“The Save the Bilby Fund was established in 1999 by senior zoologist Peter McRae and former National Parks’ ranger Frank Manthey OAM (‘The Bilby Brothers’) who ran a national appeal to fund and construct a 25-square-kilometre fenced safe haven for the greater bilby on Currawinya National Park in southwest Queensland. The fence was officially opened in 2003 and captive-bred bilbies were first released in 2005.
The greater bilby is a nocturnal, omnivorous marsupial and a member of the same order as the bandicoot family. In fact, the bilby is the last remaining relative of arid bandicoots left in Australia following the extinction of the lesser bilby in the 1950s. Fossil remains of the bilby’s ancestors have been discovered dating back more than 15 million years. The bilby was once widespread, occupying about 70 per cent of Australia; they are now found in small areas of Queensland, Western Australia and the Northern Territory. With a gestation period of just 12–14 days, the bilby is one of the fastest breeding mammals on Earth; they raise their young in a backward opening pouch and usually have two young per litter and occasionally three. Bilbies live in burrows that can extend two metres underground and are superbly adapted to Australia’s harsh climate and arid interior as they don’t require access to free running water to survive.
The bilby is listed as endangered in Queensland where as few as 400 animals might remain in the wild at the lower end of the animals’ boom/ bust cycle, which occurs with many Australian native species due to our harsh climate and seasonal variation. The species is listed as vulnerable in the Northern Territory and Western Australia. The primary threat to the survival of the bilby has been the introduction and establishment in the wild of non-native predators including the red fox and feral cat that have decimated bilby numbers and caused the extinction of many other native species. Competition with introduced European rabbits that compete for food and resources, over grazing and changed fire regimes have also contributed to the decline in bilby numbers. Sadly, Australia has one of the worst mammal extinction records of any developed nations on Earth with 30 species made extinct in the last 200 years.
I was introduced to Frank Manthey (Co-founder STBF) when I was employed as Dreamworld’s general manager, Life Sciences. I was captivated by his passion and vision to save this little-known but none-the-less iconic Australian species that faces the same threats as many other less charismatic species in the Australian Outback. If we save the bilby we will also be assisting many other animals that face the same challenges and risk of extinction without our help to rectify some of the mistakes we have made as humans that have had such a negative impact on our unique fauna and magnificent landscape.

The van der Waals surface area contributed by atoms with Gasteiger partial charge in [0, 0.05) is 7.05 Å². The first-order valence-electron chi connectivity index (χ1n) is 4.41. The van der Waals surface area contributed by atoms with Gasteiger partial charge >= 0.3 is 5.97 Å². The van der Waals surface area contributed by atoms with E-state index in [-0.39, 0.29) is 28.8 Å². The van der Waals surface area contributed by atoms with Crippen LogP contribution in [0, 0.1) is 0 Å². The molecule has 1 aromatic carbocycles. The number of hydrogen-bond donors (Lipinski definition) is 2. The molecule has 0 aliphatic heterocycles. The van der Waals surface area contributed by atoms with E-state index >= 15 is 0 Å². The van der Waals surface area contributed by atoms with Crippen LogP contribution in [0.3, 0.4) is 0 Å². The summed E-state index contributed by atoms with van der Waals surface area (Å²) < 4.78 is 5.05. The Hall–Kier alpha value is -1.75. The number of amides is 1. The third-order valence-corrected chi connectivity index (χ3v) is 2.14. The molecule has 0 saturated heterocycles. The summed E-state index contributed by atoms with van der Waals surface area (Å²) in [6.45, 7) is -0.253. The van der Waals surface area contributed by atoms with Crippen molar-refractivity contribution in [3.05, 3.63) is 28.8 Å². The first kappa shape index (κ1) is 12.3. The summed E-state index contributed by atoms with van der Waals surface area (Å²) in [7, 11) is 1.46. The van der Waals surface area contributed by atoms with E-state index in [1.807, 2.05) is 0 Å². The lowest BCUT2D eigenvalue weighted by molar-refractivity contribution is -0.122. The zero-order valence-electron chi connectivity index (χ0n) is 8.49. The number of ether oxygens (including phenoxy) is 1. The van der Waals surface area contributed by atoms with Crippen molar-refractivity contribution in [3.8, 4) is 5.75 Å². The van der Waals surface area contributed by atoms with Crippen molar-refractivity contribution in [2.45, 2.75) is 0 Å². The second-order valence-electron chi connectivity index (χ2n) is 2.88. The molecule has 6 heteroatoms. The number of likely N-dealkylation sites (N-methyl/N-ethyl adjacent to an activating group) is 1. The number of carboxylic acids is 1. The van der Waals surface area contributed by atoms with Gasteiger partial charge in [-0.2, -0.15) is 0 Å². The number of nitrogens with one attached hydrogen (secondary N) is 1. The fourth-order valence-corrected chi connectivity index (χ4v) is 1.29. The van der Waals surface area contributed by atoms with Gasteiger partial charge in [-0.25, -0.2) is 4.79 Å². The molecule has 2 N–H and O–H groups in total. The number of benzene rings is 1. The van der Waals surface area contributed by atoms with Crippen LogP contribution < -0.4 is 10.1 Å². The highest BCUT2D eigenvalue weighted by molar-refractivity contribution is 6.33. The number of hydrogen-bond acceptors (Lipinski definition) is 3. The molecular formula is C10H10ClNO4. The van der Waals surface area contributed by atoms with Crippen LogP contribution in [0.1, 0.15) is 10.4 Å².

Throughout more than 25 years working in the zoological industry I was lucky to have been given insight into the plight of many of our native species and engage an audience by developing an understanding and empathy in people about the need to conserve our precious animals and landscape for future generations of Australians to enjoy just as we have been so lucky to do. I firmly believe we are custodians here for a very short period of time and we owe it to our children and grandchildren to care for our environment and the animals we share it with.
Everyone can help save the bilby.
The Save the Bilby Fund is a registered charity that receives no recurrent government funding and relies on the generosity of everyday people to support our work. People can support us by buying ‘bilbies not bunnies’ at Easter time. Look for bilbies that display the Save the Bilby Fund logo. People can also visit our Charleville Bilby Experience in Charleville, in southwest Queensland. The Charleville Bilby Experience is the shopfront for the Save the Bilby Fund and is located at the Historic Charleville Railway Station, which runs educational shows and has bilbies in a nocturnal display. We also offer the opportunity for up-close-and-personal experiences where people can meet one of these seriously cute animals, along with our passionate presenters and volunteers that support our important captive breeding program and facilities in the town. People can also join one of our Citizen Science: Bilby Tracks Program trips to Currawinya National Park to assist our fieldwork and conservation support.
How to help?
We can Save the Bilby – it can be done. You can donate direct through the website, buy chocolate bilbies with the Save the Bilby Fund swing tags at Easter, buy bilby merchandise online, or see the bilbies in their own backyard, by visiting the Charleville Bilby Experience.”